"I am, Sir, ascribed it to the particles of the soil with
'Your most humble servant, which the wind was impregnated. He was
.T.B.' confirmed in his conjecture, when, upon the
There is no study more becoming a rational wind's turning about, his fellow-traveller sen
creature than tbat of natural philosophy; but, sibly recovered, and continued in good health as several of our modern virtuosi manage it, until bis arrival upon the shore, where he sud-their speculations do not so much tend to open denly relapsed, and expired upon a Ring's-end and enlarge the mind, as to contract and fix it car in his way to Dublin. The same experi- upon trifles. ment was repeated several times in that reigu, This in England is in a great measure owing but to do purpose. A frog was never known to the worthy elections that are so frequently to take three leaps upon Irish turf, before he made in our Royal Society. They seem to be stretched bimself out, and died.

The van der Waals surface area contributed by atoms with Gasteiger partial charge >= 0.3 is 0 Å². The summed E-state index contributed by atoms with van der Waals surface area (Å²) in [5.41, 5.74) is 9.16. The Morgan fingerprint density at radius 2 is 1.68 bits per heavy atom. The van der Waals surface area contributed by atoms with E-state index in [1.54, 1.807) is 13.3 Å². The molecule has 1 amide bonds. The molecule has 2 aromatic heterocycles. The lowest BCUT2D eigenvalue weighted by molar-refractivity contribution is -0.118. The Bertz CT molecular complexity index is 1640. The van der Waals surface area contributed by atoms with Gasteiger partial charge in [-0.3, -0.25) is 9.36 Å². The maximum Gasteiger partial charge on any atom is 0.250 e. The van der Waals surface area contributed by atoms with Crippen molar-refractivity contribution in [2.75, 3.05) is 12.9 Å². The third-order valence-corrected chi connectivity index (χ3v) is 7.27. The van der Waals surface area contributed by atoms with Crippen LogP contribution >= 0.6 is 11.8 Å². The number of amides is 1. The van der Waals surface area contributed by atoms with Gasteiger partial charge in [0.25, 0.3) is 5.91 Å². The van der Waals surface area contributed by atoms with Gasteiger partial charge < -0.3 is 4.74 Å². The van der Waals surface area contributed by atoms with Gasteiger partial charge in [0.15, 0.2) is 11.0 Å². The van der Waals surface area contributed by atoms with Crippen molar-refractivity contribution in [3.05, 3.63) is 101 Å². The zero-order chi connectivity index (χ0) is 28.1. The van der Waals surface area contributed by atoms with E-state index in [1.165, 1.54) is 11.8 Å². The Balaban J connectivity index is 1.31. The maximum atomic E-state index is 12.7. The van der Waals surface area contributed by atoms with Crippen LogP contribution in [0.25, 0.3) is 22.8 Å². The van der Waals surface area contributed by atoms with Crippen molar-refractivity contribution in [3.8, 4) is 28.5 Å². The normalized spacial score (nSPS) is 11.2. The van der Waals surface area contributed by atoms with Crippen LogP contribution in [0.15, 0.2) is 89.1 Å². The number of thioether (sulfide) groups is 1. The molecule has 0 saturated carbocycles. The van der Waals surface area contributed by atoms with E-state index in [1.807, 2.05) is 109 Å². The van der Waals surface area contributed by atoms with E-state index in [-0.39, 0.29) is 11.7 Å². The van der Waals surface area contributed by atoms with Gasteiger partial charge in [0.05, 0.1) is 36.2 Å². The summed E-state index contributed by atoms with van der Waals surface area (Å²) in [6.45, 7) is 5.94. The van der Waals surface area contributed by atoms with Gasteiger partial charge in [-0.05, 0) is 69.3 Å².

in a confederacy against men of polite genius, Whether it were that the philosophers on
noble thought, and diffusive learning; and this side the water despaired of stocking the choose into their assemblies such as have no asland with this useful animal, or whether, in pretence to wisdom, but want of wit ; or to the following reign, it was not thought proper natural knowledge, but ignorance of every to undo the miracle of a popish saint; I do thing else. I bave made observations in this not bear of any further progress made in this matter so long, that when I meet with a young affair until about two years after the battle of fellow that is an humble admirer of these the Boyne.*